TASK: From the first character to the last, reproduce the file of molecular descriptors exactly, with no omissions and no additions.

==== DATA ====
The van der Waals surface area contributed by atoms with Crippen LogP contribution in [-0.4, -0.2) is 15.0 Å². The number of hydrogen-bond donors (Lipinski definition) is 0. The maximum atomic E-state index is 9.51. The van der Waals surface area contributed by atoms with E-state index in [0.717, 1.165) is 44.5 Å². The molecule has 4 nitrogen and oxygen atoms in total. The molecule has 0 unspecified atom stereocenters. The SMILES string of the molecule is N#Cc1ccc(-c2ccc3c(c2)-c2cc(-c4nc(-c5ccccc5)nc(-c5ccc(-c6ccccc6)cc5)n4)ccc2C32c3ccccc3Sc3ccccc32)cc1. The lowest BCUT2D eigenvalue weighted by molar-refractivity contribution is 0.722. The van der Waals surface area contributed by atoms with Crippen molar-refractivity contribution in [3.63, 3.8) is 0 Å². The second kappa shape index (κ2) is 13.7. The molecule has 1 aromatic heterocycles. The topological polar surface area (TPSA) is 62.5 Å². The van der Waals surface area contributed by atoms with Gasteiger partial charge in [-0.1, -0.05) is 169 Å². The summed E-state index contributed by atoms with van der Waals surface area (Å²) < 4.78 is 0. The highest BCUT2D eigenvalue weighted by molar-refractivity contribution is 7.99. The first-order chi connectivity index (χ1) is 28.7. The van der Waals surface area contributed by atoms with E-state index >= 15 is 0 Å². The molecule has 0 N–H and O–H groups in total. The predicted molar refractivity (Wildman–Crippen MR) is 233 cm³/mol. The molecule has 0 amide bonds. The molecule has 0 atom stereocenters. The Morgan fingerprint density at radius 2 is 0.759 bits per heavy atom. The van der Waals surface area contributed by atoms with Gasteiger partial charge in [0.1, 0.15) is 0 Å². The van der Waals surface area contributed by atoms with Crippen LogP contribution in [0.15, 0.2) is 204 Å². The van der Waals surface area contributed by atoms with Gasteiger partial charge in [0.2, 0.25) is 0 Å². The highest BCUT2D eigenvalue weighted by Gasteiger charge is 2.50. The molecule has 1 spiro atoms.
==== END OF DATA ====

The van der Waals surface area contributed by atoms with Crippen LogP contribution in [-0.4, -0.2) is 15.0 Å². The number of hydrogen-bond donors (Lipinski definition) is 0. The maximum atomic E-state index is 9.51. The van der Waals surface area contributed by atoms with E-state index in [0.717, 1.165) is 44.5 Å². The molecule has 4 nitrogen and oxygen atoms in total. The molecule has 0 unspecified atom stereocenters. The SMILES string of the molecule is N#Cc1ccc(-c2ccc3c(c2)-c2cc(-c4nc(-c5ccccc5)nc(-c5ccc(-c6ccccc6)cc5)n4)ccc2C32c3ccccc3Sc3ccccc32)cc1. The lowest BCUT2D eigenvalue weighted by molar-refractivity contribution is 0.722. The van der Waals surface area contributed by atoms with Crippen molar-refractivity contribution in [3.63, 3.8) is 0 Å². The second kappa shape index (κ2) is 13.7. The molecule has 1 aromatic heterocycles. The topological polar surface area (TPSA) is 62.5 Å². The van der Waals surface area contributed by atoms with Gasteiger partial charge in [-0.1, -0.05) is 169 Å². The summed E-state index contributed by atoms with van der Waals surface area (Å²) < 4.78 is 0. The highest BCUT2D eigenvalue weighted by molar-refractivity contribution is 7.99. The first-order chi connectivity index (χ1) is 28.7. The van der Waals surface area contributed by atoms with E-state index >= 15 is 0 Å². The molecule has 0 N–H and O–H groups in total. The predicted molar refractivity (Wildman–Crippen MR) is 233 cm³/mol. The molecule has 0 amide bonds. The molecule has 0 atom stereocenters. The Morgan fingerprint density at radius 2 is 0.759 bits per heavy atom. The van der Waals surface area contributed by atoms with Gasteiger partial charge in [0.1, 0.15) is 0 Å². The van der Waals surface area contributed by atoms with Crippen LogP contribution in [0.15, 0.2) is 204 Å². The van der Waals surface area contributed by atoms with Gasteiger partial charge in [0.2, 0.25) is 0 Å². The highest BCUT2D eigenvalue weighted by Gasteiger charge is 2.50. The molecule has 1 spiro atoms.